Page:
The transition from the relatively inflexible thoracic region to the much more mobile lumbar region occurs abruptly. Consequently, vertebrae T11 and especially T12 (which participates in rotatory movements superiorly but only flexion and extension movements inferiorly) are the most commonly fractured noncervical vertebrae. Dislocation of vertebrae in the thoracic and lumbar regions is uncommon because of the interlocking of their articular processes. However, when spondylolysis—fracture of the column of bones connecting the superior and inferior articular processes (the pars interarticularis, or interarticular part)—occurs, the interlocking mechanism is broken (Fig. B4.16A-C). Subsequently, dislocation between adjacent vertebrae, known as spondylolisthesis, may occur. Failure or fracture of the interarticular parts of the vertebral laminae of L5 (spondylolysis of L5) especially may result in spondylolisthesis of the L5 vertebral body relative to the sacrum (S1 vertebra) due to the downward tilt of the L5/S1 IV joint (Fig. B4.16D). Most agree that spondylolysis of L5, or susceptibility to it, probably results from a failure of the centrum of L5 to unite adequately with the neural arches at the neurocentral joint during development (see “Ossification of Vertebrae,” p. 453). Spondylolisthesis at the L5-S1 IV joint may (but does not necessarily) result in pressure on the spinal nerves of the cauda equina as they pass into the superior part of the sacrum, causing lower back and lower limb pain. View Figure FIGURE B4.15. Extension injuries of cervical vertebrae. P.479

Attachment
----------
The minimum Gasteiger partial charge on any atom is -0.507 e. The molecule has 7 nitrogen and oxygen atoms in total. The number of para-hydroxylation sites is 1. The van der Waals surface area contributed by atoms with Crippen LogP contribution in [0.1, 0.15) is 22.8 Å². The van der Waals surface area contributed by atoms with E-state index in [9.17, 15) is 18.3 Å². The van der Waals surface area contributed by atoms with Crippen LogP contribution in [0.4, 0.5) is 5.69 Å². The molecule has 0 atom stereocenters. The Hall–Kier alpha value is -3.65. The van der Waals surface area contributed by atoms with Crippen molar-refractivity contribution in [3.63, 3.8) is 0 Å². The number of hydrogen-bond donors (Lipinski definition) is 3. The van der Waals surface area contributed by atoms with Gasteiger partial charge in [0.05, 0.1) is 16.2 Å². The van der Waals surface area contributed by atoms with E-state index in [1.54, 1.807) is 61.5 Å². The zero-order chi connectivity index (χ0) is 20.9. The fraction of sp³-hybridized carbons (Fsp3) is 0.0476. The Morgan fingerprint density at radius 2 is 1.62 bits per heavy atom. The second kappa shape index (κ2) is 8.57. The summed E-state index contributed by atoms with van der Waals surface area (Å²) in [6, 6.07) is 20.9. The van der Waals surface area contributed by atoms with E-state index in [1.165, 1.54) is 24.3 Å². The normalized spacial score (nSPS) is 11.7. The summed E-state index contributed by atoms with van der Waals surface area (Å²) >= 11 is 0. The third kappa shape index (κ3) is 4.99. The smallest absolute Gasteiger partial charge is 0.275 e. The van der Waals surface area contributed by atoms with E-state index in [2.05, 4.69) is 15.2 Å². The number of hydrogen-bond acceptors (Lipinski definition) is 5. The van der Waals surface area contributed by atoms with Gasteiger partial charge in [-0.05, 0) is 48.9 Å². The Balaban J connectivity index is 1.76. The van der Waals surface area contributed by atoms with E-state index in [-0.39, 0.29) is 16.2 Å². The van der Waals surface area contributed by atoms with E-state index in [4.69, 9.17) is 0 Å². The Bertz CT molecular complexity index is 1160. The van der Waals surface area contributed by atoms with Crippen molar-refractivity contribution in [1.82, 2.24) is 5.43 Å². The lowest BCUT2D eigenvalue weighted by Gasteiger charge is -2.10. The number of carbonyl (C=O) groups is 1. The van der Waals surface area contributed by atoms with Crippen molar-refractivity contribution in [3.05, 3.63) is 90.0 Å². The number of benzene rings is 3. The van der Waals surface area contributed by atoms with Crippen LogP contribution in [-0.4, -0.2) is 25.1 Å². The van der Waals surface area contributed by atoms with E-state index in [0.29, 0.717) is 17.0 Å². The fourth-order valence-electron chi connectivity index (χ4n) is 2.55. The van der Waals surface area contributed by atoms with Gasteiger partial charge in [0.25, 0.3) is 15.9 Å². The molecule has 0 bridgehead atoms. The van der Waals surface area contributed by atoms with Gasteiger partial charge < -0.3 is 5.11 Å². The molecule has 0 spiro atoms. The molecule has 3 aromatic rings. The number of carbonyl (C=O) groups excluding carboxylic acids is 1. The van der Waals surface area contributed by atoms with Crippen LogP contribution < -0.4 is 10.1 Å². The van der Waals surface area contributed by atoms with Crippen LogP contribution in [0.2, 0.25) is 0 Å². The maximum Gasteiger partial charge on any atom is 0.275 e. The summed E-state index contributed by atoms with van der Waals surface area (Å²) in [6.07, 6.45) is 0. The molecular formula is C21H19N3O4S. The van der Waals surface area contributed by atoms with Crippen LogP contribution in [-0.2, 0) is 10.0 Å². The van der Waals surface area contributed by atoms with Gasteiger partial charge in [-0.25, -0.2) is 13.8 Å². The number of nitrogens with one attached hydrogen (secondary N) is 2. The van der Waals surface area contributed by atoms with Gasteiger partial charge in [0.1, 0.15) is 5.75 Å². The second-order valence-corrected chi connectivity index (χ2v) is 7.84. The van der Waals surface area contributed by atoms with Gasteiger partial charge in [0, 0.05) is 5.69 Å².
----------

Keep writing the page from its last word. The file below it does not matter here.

Describe and discuss the etiology and implication of hyperextension of the column